Skip to content
Breaking News Alert It Could Soon Be Illegal For California Teachers To Tell Parents About Kids' Trans Confusion

Hunter Biden’s Laptops Scandal Exposes How Communist Influence Operations Work

One lesson from the ongoing scandal is that it lifted the curtain of foreign governments’ covert influence campaigns in the United States.


Hunter Biden’s abandoned laptop revealed much information, including Hunter’s shady business dealings in Ukraine and China, raising questions about the extent to which President Biden was involved in his son’s business activities. This ongoing scandal lifted the curtain of foreign governments’ covert influence campaigns in the United States. No government has conducted such influence campaigns more effectively than Communist China.

To understand China’s influence campaigns on foreign soil, one has to get familiar with a secretive Chinese government agency, the United Front Work Department (UFWD), or United Front. The Chinese Communist Party (CCP) established UFWD in the 1930s, aiming to recruit famous intellectuals, writers, teachers, students, publishers, and business leaders who were not necessarily Communists. 

These recruits promoted the CCP’s agenda, influenced public opinion in favor of the CCP in territory ruled by the Nationalist Party, and helped the CCP secure the weapons, medicine, and other resources to overthrow the Nationalist-led government. Then-CCP leader Mao Zedong called the United Front a “magic weapon” for the CCP. 

When Xi Jinping came to power in late 2012, he greatly expanded the UFWD and elevated the UFWD’s status by having a politburo member, Ms. Sun Chunlan, head the UFWD. Today, the UFWD’s headquarters in Beijing is located in an unmarked but heavily guarded building next to the CCP’s leadership compound. This location says the highest power in the nation directly endorses its mission and strategy.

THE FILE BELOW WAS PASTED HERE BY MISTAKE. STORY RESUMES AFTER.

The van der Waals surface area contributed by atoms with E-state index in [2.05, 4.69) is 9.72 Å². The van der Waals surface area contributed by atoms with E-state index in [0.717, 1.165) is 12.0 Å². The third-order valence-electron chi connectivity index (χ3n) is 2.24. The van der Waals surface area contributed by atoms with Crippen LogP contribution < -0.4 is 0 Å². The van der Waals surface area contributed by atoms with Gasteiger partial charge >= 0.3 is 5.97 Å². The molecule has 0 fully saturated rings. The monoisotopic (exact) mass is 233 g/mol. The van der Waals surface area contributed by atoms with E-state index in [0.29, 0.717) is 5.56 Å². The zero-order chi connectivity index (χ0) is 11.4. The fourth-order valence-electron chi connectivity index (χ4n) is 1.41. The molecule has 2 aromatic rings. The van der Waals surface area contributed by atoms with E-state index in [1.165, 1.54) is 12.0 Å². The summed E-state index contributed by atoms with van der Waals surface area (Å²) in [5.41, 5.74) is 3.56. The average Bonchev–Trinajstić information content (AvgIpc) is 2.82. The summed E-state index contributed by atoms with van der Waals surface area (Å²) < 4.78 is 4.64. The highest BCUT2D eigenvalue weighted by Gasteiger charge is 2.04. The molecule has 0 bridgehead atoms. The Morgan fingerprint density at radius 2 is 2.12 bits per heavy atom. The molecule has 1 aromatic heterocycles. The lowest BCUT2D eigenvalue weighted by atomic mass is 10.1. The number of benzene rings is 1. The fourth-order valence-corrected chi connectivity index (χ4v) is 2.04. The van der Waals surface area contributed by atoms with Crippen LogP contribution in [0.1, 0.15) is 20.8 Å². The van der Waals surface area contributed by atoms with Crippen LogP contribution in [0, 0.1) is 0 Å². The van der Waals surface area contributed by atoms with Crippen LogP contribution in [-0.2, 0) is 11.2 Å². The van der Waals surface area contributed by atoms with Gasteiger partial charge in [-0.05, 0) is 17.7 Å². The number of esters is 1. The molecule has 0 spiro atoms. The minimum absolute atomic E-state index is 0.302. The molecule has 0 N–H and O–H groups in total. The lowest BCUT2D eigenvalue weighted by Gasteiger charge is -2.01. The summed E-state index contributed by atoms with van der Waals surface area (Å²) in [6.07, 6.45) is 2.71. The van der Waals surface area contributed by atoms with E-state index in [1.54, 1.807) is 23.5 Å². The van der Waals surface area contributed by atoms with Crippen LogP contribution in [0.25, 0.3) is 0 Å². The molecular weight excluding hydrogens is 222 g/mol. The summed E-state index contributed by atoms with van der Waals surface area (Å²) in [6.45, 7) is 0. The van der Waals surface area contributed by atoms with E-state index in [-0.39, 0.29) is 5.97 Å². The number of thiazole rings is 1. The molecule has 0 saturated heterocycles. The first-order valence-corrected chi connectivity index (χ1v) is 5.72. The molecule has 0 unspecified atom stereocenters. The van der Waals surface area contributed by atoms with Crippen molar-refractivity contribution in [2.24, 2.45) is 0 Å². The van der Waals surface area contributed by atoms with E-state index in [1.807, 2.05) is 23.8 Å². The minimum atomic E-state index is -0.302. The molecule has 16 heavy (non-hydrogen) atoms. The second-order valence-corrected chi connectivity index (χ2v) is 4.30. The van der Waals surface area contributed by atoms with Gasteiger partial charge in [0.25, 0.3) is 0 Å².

UFWD workers are assigned to many government branches inside and outside China, including almost all Chinese embassies, which now include staff formally working with United Front. The UFWD is tasked with helping the CCP aggressively and yet covertly dictate its messages and narratives about China. UFWD’s goal is to gather information and either win over or co-opt support for the CCP. It is to attack and neutralize potential dissent and opposition inside and outside China.

Influencing the Influencers

The UFWD’s overseas influence campaigns rely on various methods, including establishing Confucius Institutes and controlling Chinese Students and Scholars Associations on college campuses in the west. But one of its most effective methods is to cultivate politicians, prominent business people, and well-known intellectuals in the west as “friends of China.”

These “friends” then influence policies and public opinion in their home countries to favor China, while trying to minimize harm to China and silence any criticism of the CCP. This approach is called “influencing the influencers.”

The UFWD’s process of cultivating “friends” usually involves several tactics. UFWD knows how to make them feel important through excessive flattery, lavish trips to China, and access to high-level Chinese government officials. For foreign business elites and families of prominent foreign politicians, the UFWD has made sure they were rewarded financially either through bribes or preferential business terms.

John Kerry and Henry Kissinger Connections

Isaac Stone Fish, a visiting fellow at the Atlantic Council and author of “America Second,” recently wrote that one of the most influential “friends of China” the UFWD has painstakingly cultivated is Henry Kissinger, former national security advisor and secretary of the State under Presidents Richard Nixon and Gerald Ford. Even though he retired from his government post long ago, whenever Kissinger traveled to China, he was always granted an audience with China’s top leader.

According to Fish, Kissinger has been “actively dampening criticism of the [Chinese Communist] Party amongst his massive network.” For example, Kissinger suggested the George H.W. Bush administration take “a lighter response to the June 1989 Tiananmen Square massacre.” Kissinger was also reportedly “convinced the Trump administration not to meet with the Dalai Lama — Trump was the first president since Reagan to not meet with the Tibetan spiritual leader.”